Posts tagged sengoku

Samurai fiction wish list: Actually depict them as humans, not tropes

Sengoku samurai are now being treated as celebrities, and it’s almost difficult to really find them depicted as actual human beings in media/fiction. In the mainstream/popular media, anyway. There’s probably a lot of works that I’m not familiar with.

They’re often portrayed as “larger than life” characters, some sagely adviser from ye olde tymes spouting fortune cookie-esque words of wisdom. These has been the “staple” of the genre since… maybe the Edo era, as portrayed in Bunraku and Kabuki. They’re using these historical figures as mouthpieces for their own ideas and thoughts, to lend the words more weight. Why? This is the modern times! Do we not have more information now? With new discoveries of artifacts? With modern science? Even psychologists have jumped in, psycho-analyzing various historical figures.
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Ye Olde Samurai Sauna

I first saw a samurai in sauna in the manga Tenkaichi! by Pink Aomata.


The poor flustered heroine serving as Nobunaga’s attendant in male disguise, LOL

I thought that was weird, but it’s a romance manga with time-travelling involved, and some weird bunny telling the heroine to change history and save Nobunaga from Honnoji, so… I ignored it. The premise is so zany that I just can’t be bothered to worry about this kind of detail.

Later on I stumbled into Aomata’s blog, and she seemed to be a really big history enthusiast (she and her husband bought the DIY Azuchi castle set and it makes me boil with frustration and utter envy) and is well-read about things, but still. Knowing history doesn’t necessarily mean sticking straight to it when writing fiction.

Then I encountered a sauna scene AGAIN, this time in a manga called Daireokuten Maou Nobunaga (didn’t catch the mangaka’s name this time):

So I thought, damn, I need to find out more about samurai sauna. Is it a bandwagon like the epic scene of Matsunaga Hisahide blowing himself up by stuffing the kettle Hiragumo with gunpowder and lighting it up? That was an exaggeration, but it was partially based on truth (Hisahide did destroy the Hiragumo), so… the random sauna scenes must have a reason for it. It’s definitely not fanservice, after all. Is it ritualistic? Leisurely?

The only clue I have to it is the term listed in Tenkaichi: Yudono no Tomo. Unfortunately, even with the name and kanji provided, I can’t find anything about it. The closest thing I managed to find was a Japanese dictionary entry for O-yudono (御湯殿). Even so, it wasn’t helpful because it was talking about the emperor’s bathrooms, even if it did include steam baths.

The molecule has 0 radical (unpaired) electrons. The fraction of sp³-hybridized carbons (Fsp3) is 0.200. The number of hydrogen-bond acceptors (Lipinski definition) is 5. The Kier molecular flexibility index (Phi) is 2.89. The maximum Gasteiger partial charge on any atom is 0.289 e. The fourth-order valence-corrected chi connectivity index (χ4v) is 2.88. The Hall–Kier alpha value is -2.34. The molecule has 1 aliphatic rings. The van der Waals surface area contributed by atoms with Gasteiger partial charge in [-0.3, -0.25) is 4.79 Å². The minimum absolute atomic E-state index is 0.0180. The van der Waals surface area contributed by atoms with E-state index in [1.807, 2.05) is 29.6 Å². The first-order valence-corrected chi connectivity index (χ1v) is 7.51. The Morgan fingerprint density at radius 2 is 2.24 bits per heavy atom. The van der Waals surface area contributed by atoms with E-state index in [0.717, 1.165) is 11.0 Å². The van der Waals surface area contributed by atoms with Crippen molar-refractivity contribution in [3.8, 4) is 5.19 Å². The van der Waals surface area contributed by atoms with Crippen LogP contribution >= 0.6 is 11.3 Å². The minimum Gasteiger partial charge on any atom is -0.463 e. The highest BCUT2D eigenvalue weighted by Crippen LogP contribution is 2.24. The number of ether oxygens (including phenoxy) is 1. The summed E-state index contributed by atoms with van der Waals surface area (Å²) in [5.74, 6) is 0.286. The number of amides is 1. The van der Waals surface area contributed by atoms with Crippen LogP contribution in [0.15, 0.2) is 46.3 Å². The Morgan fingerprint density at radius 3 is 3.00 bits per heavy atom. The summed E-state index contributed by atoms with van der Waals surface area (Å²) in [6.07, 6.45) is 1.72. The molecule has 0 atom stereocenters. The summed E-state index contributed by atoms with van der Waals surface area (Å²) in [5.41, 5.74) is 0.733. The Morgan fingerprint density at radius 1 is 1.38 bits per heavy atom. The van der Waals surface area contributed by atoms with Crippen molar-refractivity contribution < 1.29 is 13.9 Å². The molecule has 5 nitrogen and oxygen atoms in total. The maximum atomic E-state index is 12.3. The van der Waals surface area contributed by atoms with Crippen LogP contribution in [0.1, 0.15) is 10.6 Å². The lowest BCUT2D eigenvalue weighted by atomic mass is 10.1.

Then somehow I managed to locate a research paper titled “Washing off the Dust: Baths and Bathing in Late Medieval Japan” by Lee Butler. It mentioned that Hideyoshi owned a steam bath in his Jurakudai palace.


Hideyoshi’s steam bath, Oukakudai, currently located in Nishi-Honganji

That’s a lead. So I started looking around for that.

And then, BOOM! This article turned up. An archaeological team has excavated a steam bath in the ruins of Nobunaga’s Nijo mansion. It looks like it was not so different from modern day sauna in function. You entertain guests and socialize in them, so it’s pretty much just regular past-time activity.

Now to see if I can find the proper steps for using a sauna. Manga is hardly the best reference, but both scenes featured attendants accompanying Nobunaga in the steam bath. What were they supposed to be doing? Wiping off the lord? Just as conversation partner? If there had been more people using the steam baths, would there be more attendants?

Also, the article about Nobunaga’s Nijo steam bath mentioned that it has “nearly-identical structure” to Hideyoshi’s one. I’m not sure if it means the style of architecture is similar, or if the arrangements  and placements of the rooms/walls/etc are nigh-identical. According to this post, Hideyoshi once had a residence next to Nijo, so perhaps the one at Jurakudai had been inspired by Nobunaga’s one? Interesting.